1964: Congress passes the Economic Opportunity Act
In 1964, Congress passed the Economic Opportunity Act, the beginning of President Johnson’s War on Poverty (Economic Opportunity Act of 1964, Pub. L. No. 88-452, 78 Stat. 508). The Act established the Office of Economic Opportunity (OEO), which administered the Administration’s anti-poverty programs. For the first time, Congress made federal money available for legal services for the poor.
In order to establish a federal financing niche as part of the War on Poverty, several critical sources of support needed to emerge and coalesce: a commitment from the OEO leadership to include legal services in the services OEO would fund; support for legal services from the organized bar at the national level; encouragement for legal services programs at the local level; and implicit Presidential and Congressional support.
In late 1964 and early 1965, those elements of crucial support began to converge. Jean and Edgar Cahn convinced Sargent Shriver, the first director of OEO, to include legal services in the package of activities that could be funded by the agency, since legal services was not mentioned in the original Act. In 1966, civil legal services was added to the Economic Opportunity Act Amendments of 1966 and was made a special emphasis program in the Economic Opportunity Act Amendments of 1967.
Nevertheless, the Economic Opportunity Act was premised on the idea that community action agencies (CAAs), the local planning bodies, would decide how to address poverty problems in the individual communities. Thus, a CAA could choose not to include legal services in its overall community anti-poverty strategy. And, in practice, few CAAs opted to provide legal services, in part, because legal services programs often took positions on behalf of clients that were inconsistent with CAA positions on local issues.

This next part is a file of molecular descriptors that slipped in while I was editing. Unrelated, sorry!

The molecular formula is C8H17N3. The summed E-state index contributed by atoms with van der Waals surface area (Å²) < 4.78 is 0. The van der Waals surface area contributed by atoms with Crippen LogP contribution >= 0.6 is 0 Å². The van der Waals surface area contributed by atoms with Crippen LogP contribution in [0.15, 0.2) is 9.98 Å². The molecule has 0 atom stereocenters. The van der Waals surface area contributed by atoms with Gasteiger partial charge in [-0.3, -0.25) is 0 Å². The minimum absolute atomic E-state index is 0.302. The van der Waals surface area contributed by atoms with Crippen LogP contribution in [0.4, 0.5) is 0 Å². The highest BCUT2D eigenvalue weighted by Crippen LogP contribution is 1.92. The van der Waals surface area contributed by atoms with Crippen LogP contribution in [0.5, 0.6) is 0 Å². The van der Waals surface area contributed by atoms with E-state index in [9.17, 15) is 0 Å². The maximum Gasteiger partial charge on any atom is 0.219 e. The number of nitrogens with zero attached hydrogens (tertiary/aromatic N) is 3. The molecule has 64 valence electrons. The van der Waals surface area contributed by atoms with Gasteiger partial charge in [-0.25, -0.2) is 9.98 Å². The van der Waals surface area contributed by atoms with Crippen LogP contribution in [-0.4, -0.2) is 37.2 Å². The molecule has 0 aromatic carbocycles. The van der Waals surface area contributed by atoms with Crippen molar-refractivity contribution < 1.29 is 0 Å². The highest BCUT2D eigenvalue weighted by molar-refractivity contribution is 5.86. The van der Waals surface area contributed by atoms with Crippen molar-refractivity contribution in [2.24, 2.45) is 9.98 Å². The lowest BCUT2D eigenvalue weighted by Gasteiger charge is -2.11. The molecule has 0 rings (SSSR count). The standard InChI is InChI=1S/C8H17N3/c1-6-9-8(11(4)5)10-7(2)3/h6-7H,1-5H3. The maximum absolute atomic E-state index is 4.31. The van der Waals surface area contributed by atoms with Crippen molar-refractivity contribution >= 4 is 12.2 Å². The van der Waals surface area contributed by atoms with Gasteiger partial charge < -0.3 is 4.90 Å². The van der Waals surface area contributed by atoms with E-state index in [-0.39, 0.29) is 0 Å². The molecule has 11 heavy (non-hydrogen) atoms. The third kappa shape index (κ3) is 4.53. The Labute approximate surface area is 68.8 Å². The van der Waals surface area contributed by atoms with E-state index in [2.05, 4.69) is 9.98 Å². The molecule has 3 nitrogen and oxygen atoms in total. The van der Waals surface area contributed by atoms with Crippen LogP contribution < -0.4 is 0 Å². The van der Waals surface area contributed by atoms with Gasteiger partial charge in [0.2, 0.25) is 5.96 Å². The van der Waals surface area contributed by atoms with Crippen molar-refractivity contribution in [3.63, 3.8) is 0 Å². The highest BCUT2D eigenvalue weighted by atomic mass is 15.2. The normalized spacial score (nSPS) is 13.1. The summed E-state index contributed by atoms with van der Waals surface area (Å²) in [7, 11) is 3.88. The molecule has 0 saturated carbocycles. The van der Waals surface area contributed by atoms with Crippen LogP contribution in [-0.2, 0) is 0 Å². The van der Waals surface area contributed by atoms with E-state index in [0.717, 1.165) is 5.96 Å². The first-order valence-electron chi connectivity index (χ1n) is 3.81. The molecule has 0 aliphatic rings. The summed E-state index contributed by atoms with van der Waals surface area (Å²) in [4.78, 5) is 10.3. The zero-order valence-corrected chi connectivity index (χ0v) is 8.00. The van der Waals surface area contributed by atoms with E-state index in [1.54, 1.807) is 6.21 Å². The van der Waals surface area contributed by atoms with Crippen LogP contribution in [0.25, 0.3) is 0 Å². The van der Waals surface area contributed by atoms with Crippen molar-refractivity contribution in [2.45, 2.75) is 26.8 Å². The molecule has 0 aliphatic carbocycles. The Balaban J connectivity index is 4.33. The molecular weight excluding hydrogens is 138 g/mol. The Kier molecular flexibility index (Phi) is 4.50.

ABA: legal services program should be free from lay control
Therefore, in adopting the Cahns’ recommendation, Sargent Shriver also agreed to earmark funds for legal services, irrespective of local CAA plans. This earmarking was, to a certain degree, a condition of ABA support. The organized bar took the position that the legal services program should be free from lay control locally, regionally, and nationally. This meant that a CAA’s lay leadership could not control the local legal services program, and non-lawyer bureaucrats within OEO could not control legal services at the regional and national level.
Support from the ABA was critical to the success of the federal legal services program, and it was achieved with much less difficulty than most thought was possible. Under the progressive leadership of ABA President (and later Supreme Court Associate Justice) Lewis Powell, F. William McCalpin (then Chairman of the ABA Standing Committee on Lawyer Referral and later to become Chairman of the Board of Directors of the Legal Services Corporation and one of its longest serving members), and John Cummiskey (Chair of the Standing Committee on Legal Aid), the ABA House of Delegates in 1965 passed a resolution endorsing the OEO legal services program. Although the resolution was adopted without a dissenting vote, the ABA conditioned its support on the organized bar having a policy role in formulating and overseeing the legal services program and the understanding that traditional legal ethics were to be considered as an integral part of the program’s operations.
A key to ensuring the influence of the organized bar was the agreement by Shriver to create a National Advisory Committee, which included leaders of the bar, along with client representatives and others knowledgeable about civil legal assistance. The National Advisory Committee included a number of people who were to play critical roles in the future of the federal legal services program, including John Robb, a private attorney in Albuquerque, New Mexico; Bill McCalpin; Gary Bellow, an attorney at California Rural Legal Assistance and later a professor at Harvard Law School; Jerry Shestack, future President of the ABA; and Jean Cahn.
OEO’s E. Clinton Bamberger and Earl Johnson write Legal Services Guidelines